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Jail costs continue to go up

Continuing increases in jail population and high fuel and medical costs have all led to increased spending in the Harrison County Sheriff’s Dept. by $120,000 for the rest of the year.
The increase includes $40,000 for food, $20,000 for fuel and $60,000 for medical costs. That’s what the department expects to spend over and above the amount budgeted for 2005, said Capt. Bruce LaHue, corrections officer for Sheriff G. Michael Deatrick.
The county council unanimously approved LaHue’s request on behalf of the sheriff at its appropriation meeting last month, along with increases to cover other fuel increases in other county departments.
All the funds will come from riverboat revenue.
A breakdown of inmate criminal charges compiled by LaHue shows methamphetamine-related crimes account for 22 percent of the jail population; drunk driving, 21 percent; theft, 20; battery, 10; drugs other than meth, 8; driving offenses other than drunk driving, 5; sex crimes, 4; murder and attempted murder, 1; and other miscellaneous crimes, 8 percent.
Several steps have been taken to hold the line on spending, but costs have gone up mainly due to increases in the number of inmates, now projected at 28 percent more than a year ago. That, in turn, calls for increased food and medical care expenses, LaHue said. Medical expenses are expected to go up by 10 percent over 2004.
The price of fuel for police cruisers has also increased substantially since the budget was set in mid-2004 for 2005.
For example, in mid-2004, low-grade unleaded gas cost almost $1.90 a gallon at the pump compared to an average of $2.50 this August. In September, prices of more than $3 per gallon were not unusual. Although the county doesn’t pay that much because gasoline is purchased in bulk and taxes are not included, the amount has risen proportionately, LaHue said.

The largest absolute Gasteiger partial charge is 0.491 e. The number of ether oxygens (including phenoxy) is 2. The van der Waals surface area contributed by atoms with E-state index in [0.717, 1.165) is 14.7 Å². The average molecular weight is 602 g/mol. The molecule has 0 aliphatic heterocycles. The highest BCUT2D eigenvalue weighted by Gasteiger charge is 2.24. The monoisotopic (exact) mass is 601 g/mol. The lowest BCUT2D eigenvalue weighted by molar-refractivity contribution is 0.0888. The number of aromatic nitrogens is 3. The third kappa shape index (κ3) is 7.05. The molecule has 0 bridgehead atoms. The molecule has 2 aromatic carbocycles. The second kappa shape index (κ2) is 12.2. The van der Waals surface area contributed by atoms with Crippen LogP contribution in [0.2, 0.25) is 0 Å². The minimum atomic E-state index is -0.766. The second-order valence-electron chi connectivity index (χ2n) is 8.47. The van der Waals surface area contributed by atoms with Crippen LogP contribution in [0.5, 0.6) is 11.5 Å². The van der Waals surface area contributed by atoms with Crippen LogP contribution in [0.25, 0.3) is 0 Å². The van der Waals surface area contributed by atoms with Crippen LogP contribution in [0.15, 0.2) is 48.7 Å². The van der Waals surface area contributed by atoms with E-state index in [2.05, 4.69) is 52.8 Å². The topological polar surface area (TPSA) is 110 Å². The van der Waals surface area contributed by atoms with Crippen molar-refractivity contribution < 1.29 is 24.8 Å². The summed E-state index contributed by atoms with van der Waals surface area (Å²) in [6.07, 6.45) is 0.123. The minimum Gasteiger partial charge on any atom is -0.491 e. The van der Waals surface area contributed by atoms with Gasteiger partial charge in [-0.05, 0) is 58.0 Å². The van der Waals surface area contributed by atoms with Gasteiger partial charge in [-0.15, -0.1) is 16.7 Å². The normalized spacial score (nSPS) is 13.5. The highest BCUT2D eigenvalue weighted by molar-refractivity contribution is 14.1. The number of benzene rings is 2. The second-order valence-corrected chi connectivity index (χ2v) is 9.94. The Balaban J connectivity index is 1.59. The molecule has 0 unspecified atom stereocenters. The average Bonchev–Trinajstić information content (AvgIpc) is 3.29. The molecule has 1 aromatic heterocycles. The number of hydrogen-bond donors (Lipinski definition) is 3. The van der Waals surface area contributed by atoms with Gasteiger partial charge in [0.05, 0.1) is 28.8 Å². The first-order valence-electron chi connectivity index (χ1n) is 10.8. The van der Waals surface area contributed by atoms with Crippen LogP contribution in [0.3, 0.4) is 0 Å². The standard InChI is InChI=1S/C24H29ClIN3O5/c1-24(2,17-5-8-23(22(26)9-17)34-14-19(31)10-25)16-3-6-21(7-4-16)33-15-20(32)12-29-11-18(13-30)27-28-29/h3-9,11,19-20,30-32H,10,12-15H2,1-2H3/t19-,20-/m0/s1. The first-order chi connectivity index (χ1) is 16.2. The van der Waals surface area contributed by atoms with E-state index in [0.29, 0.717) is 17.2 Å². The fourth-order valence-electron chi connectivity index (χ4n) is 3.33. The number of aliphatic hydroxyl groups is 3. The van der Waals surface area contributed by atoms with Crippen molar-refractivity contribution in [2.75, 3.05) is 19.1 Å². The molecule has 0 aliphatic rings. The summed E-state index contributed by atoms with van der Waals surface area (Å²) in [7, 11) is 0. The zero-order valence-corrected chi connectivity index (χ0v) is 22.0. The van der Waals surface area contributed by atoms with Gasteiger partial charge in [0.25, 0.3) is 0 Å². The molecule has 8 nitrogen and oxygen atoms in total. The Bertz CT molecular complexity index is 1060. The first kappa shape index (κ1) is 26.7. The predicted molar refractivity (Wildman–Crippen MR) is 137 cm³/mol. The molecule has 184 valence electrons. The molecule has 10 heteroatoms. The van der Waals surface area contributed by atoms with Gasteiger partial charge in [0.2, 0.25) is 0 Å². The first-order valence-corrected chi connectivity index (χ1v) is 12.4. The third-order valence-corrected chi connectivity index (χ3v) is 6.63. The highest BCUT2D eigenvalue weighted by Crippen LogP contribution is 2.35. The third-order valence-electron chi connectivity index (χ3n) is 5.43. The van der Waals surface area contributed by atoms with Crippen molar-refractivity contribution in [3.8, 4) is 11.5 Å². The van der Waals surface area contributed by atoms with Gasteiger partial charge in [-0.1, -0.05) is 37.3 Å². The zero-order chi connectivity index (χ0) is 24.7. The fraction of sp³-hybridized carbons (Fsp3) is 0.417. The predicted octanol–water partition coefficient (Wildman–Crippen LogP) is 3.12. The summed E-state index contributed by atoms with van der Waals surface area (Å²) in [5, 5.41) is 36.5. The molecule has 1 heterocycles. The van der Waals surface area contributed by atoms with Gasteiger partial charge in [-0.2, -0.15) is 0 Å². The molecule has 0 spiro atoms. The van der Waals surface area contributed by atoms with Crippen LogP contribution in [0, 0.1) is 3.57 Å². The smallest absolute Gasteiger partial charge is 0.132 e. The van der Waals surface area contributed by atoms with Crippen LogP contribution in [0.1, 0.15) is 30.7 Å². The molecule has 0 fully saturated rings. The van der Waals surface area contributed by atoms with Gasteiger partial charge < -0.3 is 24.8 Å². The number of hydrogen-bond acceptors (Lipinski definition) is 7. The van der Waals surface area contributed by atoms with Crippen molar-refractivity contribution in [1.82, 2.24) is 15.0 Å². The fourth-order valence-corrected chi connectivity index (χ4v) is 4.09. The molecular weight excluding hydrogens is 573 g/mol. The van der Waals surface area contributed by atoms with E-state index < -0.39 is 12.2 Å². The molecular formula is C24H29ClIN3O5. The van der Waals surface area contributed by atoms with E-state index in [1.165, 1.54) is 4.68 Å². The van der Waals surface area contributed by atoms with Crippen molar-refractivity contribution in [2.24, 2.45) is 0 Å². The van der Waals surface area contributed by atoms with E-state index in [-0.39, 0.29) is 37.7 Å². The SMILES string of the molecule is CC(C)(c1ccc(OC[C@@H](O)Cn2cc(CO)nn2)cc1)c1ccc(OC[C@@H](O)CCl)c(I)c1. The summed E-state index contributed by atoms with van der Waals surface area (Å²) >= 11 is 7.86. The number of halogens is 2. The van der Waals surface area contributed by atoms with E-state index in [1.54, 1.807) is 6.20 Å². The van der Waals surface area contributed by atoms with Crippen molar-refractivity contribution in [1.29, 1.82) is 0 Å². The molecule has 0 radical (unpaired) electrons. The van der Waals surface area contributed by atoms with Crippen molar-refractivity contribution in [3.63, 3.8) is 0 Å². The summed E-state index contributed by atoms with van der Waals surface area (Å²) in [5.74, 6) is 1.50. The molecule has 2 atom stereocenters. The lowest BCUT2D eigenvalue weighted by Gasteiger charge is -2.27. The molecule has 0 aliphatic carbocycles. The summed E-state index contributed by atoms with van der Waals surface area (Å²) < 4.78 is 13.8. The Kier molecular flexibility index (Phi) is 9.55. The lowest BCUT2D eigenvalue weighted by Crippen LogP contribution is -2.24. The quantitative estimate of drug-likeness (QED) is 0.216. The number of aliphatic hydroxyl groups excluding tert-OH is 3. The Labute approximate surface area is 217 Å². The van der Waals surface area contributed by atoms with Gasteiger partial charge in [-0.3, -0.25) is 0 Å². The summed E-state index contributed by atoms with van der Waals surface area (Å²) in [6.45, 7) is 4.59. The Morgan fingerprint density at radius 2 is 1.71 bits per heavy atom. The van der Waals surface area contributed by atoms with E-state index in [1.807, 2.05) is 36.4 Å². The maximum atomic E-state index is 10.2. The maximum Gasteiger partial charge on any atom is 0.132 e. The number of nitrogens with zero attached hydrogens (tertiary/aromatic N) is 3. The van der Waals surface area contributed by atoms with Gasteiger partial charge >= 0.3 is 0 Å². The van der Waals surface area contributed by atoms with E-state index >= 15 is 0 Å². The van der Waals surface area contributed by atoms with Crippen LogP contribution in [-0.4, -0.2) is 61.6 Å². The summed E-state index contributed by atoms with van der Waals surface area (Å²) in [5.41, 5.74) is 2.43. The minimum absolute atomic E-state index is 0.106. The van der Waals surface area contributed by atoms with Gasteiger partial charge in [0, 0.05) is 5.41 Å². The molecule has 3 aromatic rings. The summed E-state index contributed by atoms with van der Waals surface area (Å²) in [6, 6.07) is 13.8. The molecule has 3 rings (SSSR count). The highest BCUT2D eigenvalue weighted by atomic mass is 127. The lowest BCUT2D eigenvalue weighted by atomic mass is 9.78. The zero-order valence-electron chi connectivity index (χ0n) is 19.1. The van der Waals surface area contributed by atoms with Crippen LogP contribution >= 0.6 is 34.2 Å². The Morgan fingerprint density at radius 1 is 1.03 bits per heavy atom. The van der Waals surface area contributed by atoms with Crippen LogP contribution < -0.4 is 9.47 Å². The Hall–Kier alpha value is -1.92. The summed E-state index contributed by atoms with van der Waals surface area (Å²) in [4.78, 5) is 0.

The cost of holding inmates for other counties and/or the state include spending for food, which is reimbursed by those counties or the state at the rate of $35 per day. Medical expenses are also reimbursed, but neither the room and board or medical payments are reflected as income to offset spending in the sheriff’s budget.
That money is deposited, by law, in the county general account as miscellaneous income. As of July, the county has been reimbursed $37,240 for medical expenses and received $90,335 in room and board payments for 2005.
Last year, the county received room and board payments totaling $204,505, and reimbursement for medical bills of $26,682, according to the auditor’s records.
As announced earlier, LaHue said steps are being taken to minimize medical costs. Inmates who had been receiving narcotic drugs for pain following tooth extractions no longer get the drugs; sleeping pills and anxiety medications have also been stopped.
LaHue said he and the sheriff are continuing to discuss ways to correct medical problems when smokers are locked up and taken off nicotine ‘cold turkey.’
‘Nicotine patches may be a cheaper solution than an anti-depressant,’ he said. ‘We are continuing to look at this and continuing to talk to the doctors about it.’
Allowing inmates to smoke, LaHue said, presents a couple of concerns. First, the jail structure is not combustible, but materials used in the jail are. Books and papers could be set on fire.
‘We’re letting inmates keep too much combustible stuff,’ LaHue said. And if inmates become angry ‘and decide to riot, the first thing they do is set stuff on fire.’
Another reason for the smoking ban is second-hand smoke. Even though most of the inmates are smokers, they would have to be kept segregated from non-smokers. ‘We’ve been kicking around the idea of controlled smoking outside,’ LaHue said. ‘It just doesn’t work that well.’
The officers are taking other measures to reduce costs. For instance, jail inmates are currently allowed 16 hours of TV and telephone use a day as an incentive for good behavior. Now inmates who are on medication who are housed in the same cell pod as inmates who don’t get prescription drugs have been segregated to keep them from trading pills for commissary or other items. And those inmates who have been moved to a medical pod get only eight hours of TV or phone use a day.
‘They are sick,’ LaHue said. ‘They need the rest.’
Several inmates have asked to discontinue the medication so they can return to a regular pod, LaHue said.
But some things, though, won’t be the same. LaHue said classic cable service has been lowered to basic, meaning 22 less movie channels. ‘They had more TV channels than I had at home,’ LaHue said.
He said even though the cable bill is paid from inmates’ payments into the commissary fund, the savings can be put to better use in the jail. The change will result in a $4,352 savings a year, he said.